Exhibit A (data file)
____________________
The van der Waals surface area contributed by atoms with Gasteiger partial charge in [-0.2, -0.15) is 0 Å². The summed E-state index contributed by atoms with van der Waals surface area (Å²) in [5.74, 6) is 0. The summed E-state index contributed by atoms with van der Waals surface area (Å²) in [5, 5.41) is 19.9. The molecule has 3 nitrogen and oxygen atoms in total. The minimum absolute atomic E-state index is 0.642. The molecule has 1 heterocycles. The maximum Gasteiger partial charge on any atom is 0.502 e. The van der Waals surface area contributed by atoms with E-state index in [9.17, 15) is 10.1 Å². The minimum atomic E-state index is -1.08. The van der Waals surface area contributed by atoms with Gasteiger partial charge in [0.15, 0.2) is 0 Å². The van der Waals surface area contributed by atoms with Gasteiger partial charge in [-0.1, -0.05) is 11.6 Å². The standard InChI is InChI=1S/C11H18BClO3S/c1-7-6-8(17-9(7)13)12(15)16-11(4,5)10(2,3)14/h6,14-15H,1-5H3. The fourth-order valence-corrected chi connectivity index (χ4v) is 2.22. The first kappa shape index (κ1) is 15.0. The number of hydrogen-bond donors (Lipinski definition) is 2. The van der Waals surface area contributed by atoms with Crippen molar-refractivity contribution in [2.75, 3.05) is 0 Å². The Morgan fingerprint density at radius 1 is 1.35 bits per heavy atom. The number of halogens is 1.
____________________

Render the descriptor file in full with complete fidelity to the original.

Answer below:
The van der Waals surface area contributed by atoms with Gasteiger partial charge in [-0.2, -0.15) is 0 Å². The summed E-state index contributed by atoms with van der Waals surface area (Å²) in [5.74, 6) is 0. The summed E-state index contributed by atoms with van der Waals surface area (Å²) in [5, 5.41) is 19.9. The molecule has 3 nitrogen and oxygen atoms in total. The minimum absolute atomic E-state index is 0.642. The molecule has 1 heterocycles. The maximum Gasteiger partial charge on any atom is 0.502 e. The van der Waals surface area contributed by atoms with E-state index in [9.17, 15) is 10.1 Å². The minimum atomic E-state index is -1.08. The van der Waals surface area contributed by atoms with Gasteiger partial charge in [0.15, 0.2) is 0 Å². The van der Waals surface area contributed by atoms with Gasteiger partial charge in [-0.1, -0.05) is 11.6 Å². The standard InChI is InChI=1S/C11H18BClO3S/c1-7-6-8(17-9(7)13)12(15)16-11(4,5)10(2,3)14/h6,14-15H,1-5H3. The fourth-order valence-corrected chi connectivity index (χ4v) is 2.22. The first kappa shape index (κ1) is 15.0. The number of hydrogen-bond donors (Lipinski definition) is 2. The van der Waals surface area contributed by atoms with Crippen molar-refractivity contribution in [2.75, 3.05) is 0 Å². The Morgan fingerprint density at radius 1 is 1.35 bits per heavy atom. The number of halogens is 1.